Rebecca A. Morgan
Inc.com – 2005
You’ve seen "Going Out of Business; Everything MUST Go!" signs in a storefront window. You may know a business that struggles to meet payroll while dust collects on languishing inventory. Yet some of you can tell stories about the big sale made possible by having just what the customer needed sitting in inventory ready to go. Is inventory the business owner’s best friend or ominous foe?
In accounting, inventory is considered an asset. So is cash. But cash allows you to make payroll, and as they say, buy a cup of coffee. Inventory does not. The goal is to tie up as little cash as possible in inventory, while having enough inventory to meet business needs. Poor inventory management is a bête noire of profitable businesses, leading financial auditors and bankers to cast a wary eye. You should too.
There are two primary reasons why companies have inventory. The first, true for every business, is to decouple demand from supply. What does that mean? It means you’d rather not go to the store each time you need a sheet of paper for your printer. You want your demand for paper to be met through a convenient in-house inventory. But you don’t want to keep a lifetime supply of paper in your office. There is a trade-off point where it begins to cost more to carry the inventory than it costs to not carry the inventory.
Inventory management is about figuring out where that point is, and then figuring out how to reduce it. That same thinking is relevant to manufacturing inventories, to hair care supplies for stylists, to gauze and pharmaceuticals for hospitals. And to your business.
Retailers have a second reason to invest in inventory. For them, inventory not only decouples demand and supply, but is also part of a marketing strategy to create or shift demand. Impulse items stocked by checkout registers in grocery stores are placed there to encourage you to buy things not likely to be on your list. Department stores offer choices with the intent of persuading shoppers to purchase on the spot.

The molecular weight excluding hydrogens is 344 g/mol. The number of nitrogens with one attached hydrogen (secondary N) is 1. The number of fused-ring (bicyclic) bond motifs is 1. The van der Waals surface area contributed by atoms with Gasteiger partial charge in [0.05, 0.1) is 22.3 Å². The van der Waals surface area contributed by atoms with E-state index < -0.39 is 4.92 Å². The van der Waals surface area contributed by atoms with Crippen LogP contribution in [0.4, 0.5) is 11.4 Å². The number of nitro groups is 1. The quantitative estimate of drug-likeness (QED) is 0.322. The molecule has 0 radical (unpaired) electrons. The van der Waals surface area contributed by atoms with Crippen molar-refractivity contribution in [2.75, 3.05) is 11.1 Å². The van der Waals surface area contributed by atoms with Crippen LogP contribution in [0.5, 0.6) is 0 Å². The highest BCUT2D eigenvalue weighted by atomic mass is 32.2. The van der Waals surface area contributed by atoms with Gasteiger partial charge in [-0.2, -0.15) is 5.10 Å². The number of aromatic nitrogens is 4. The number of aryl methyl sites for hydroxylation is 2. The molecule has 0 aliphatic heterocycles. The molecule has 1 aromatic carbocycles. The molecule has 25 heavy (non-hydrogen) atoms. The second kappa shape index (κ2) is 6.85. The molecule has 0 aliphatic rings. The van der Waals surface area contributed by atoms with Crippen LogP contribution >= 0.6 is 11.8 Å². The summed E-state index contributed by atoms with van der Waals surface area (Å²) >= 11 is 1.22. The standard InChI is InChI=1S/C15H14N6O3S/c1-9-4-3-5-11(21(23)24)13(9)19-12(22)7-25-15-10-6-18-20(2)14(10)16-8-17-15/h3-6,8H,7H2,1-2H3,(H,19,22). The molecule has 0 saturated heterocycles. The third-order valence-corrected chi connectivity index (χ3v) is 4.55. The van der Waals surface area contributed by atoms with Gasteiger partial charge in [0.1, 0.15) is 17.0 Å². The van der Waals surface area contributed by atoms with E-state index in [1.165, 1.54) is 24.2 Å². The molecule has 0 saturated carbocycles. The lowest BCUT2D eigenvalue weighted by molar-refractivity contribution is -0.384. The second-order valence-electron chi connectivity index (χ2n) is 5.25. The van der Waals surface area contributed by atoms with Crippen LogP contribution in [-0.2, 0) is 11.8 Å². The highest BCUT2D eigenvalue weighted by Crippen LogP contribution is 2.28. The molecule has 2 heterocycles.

Regardless of the intent of inventory, the decision of what and how much to carry should balance the cost of carrying inventory with the cost of not carrying inventory. The cost to carry inventory includes, among other things:
- Risk of obsolescence
- Inventory taxes
- Opportunity costs
The most important cost of carrying inventory is usually the opportunity cost, or the value of what you could have done with the money if you hadn’t spent it on inventory. Whether it is invest in training, capital equipment, more salespeople, or simply put it in a savings account, there is something else you could have done with that money. The gains you could have enjoyed from those other investments are a cost of carrying inventory. You must expect your inventory to give you a higher rate of return than you would have received from those other investments, or you would have invested in them instead of in inventory.
The cost of not having inventory is typically related to service level and lost sales. Look at your business and ask, "What would happen if I didn’t carry any inventory at all?" Start there because that is where no cash is required for inventory. As you move up the scale to consider higher and higher quantities of inventory of a given item, you will reach a quantity where you determine that it is cheaper not to stock that next piece of inventory than to have it.
Once you’ve determined your optimal inventory levels, work to lower those numbers. After all, you would rather have fully flexible cash than less flexible inventory. There are numerous methods to reduce inventory levels without negatively impacting service, including reducing lead times, more frequent deliveries, and reducing container quantities. Vendor managed inventory (think the bread man at a grocery store) and consignment are just two methods of working with suppliers to manage inventories.
The science of inventory management is well developed and continues to mature. The key word is "management." Start by paying close attention to how much money you have tied up in inventory and frequently review the question: "Is my current inventory friend, or foe?" Then ask the question "How can I reduce the money tied up in inventory while improving service levels to customers?" There are answers, but only if you ask the questions.